And the Brands Played On

Marketers strike gold with mobile gaming apps delivering TV-spot engagement levels

Watch out, Zynga and Electronic Arts. When it comes to casual mobile gaming, top brands like Mentos, Pepsi and Red Bull have your players in their sights.

Branded mobile apps are nothing new and neither are branded games. But increasingly, big-name consumer brands are inching toward Angry Birds territory with mobile games that bear their names yet only loosely incorporate their products.

Take Mentos’ Spider Swiper app or Brisksaber from PepsiCo’s Brisk Iced Tea. Both apps, which launched in January, have been downloaded more than 1.5 million times. Red Bull, which was an early entry in the content and gaming world, launched its racing game Red Bull Kart Fighter World Tour at the end of last month, and as of last week, it was among the top 10 most popular free games in Apple’s App store. Even Diageo’s Captain Morgan is getting playful with Captain’s Conquest, a social mobile game launched a few weeks ago.

Of course, the download figures reported by Brisk and Mentos are a fraction of the 10 million downloads for Angry Birds Space in the first three days after its launch last month. But for brands unaccustomed to creating interactive content, it’s a solid start.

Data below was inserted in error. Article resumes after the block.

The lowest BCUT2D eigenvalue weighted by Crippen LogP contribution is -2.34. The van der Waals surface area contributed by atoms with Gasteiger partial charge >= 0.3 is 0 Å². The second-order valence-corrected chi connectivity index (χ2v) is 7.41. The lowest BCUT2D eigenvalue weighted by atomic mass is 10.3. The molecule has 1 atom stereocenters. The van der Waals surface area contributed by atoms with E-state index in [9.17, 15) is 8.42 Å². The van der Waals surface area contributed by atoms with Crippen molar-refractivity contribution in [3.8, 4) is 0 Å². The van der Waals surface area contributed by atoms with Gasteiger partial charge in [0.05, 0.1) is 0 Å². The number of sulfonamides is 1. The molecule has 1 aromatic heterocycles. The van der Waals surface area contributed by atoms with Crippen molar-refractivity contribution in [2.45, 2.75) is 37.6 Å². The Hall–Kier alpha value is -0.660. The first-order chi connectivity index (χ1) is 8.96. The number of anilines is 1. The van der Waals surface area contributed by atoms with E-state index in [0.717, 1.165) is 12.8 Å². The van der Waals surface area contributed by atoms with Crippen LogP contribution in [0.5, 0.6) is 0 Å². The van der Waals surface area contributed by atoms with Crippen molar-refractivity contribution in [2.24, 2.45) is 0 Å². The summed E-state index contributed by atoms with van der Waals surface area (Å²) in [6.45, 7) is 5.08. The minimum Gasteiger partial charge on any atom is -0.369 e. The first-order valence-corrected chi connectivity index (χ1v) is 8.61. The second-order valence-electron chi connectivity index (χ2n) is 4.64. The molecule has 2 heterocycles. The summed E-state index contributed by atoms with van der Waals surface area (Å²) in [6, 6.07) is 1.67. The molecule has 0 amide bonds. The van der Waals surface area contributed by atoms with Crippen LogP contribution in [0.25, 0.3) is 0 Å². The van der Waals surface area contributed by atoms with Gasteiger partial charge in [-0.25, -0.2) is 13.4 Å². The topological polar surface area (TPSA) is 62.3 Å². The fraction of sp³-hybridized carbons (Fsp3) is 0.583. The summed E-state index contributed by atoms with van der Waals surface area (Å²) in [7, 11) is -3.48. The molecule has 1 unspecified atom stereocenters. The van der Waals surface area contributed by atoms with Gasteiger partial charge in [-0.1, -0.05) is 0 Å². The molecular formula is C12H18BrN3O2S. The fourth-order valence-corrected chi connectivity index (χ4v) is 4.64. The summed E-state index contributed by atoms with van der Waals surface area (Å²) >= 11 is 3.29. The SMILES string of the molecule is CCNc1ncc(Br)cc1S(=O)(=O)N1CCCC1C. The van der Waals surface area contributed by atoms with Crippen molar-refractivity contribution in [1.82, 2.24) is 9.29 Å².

At play here is the fact that as millennial consumers become harder to reach via traditional media, brands are realizing that they need to reach their audience on their own terms.

“What we’re trying to do with Mentos is re-engage younger consumers and bring them into the franchise,” said Craig Cuchra, senior brand manager for Mentos Mints, which is owned by Perfetti Van Melle. “The easiest way for us to look at that is to get into their natural setting.”

The Spider Swiper game piggybacks on a typically offbeat Mentos ad from last year that featured a powerful arachnid. From Facebook activity, Mentos knew the ad was a hit with their fan base, but the game takes customer interaction one step further, said Marc Kempter, svp with The Martin Agency, which produced the game.

Since the game’s launch, it’s been downloaded more than 1.7 million times, which Cuchra said equates to 70 million 30-second TV spots. The game wouldn’t have been as hot without TV spots driving users to the app, he acknowledged, but the numbers still show a powerful level of engagement.

PepsiCo said its Brisksaber app, which is part of a campaign featuring Stars Wars-themed Brisk Iced Tea bottles, isn’t just boosting engagement levels but delivering concrete results. Partly driven by the app, said Brisk brand director Eric Fuller, sales of its one-liter bottle are up 35 percent year over year.

“It was our first foray into building a mobile game,” said Josh Nafman, digital brand manager, PepsiCo. “It definitely encourages us to look at mobile apps and mobile overall more seriously.”

But as marketers jump into mobile gaming, they’d be wise to remember that given how many options consumers have ­(and how little time), branded games need to be more than just a dressed-up vehicle for messaging. “It boils down to creating value for the end user,” said Robleh Jama, founder of app maker Tiny Hearts, which has been in talks to brand its Instagram-inspired game InstaMatch. “And I don’t think ads tend to do that.”

Recommended articles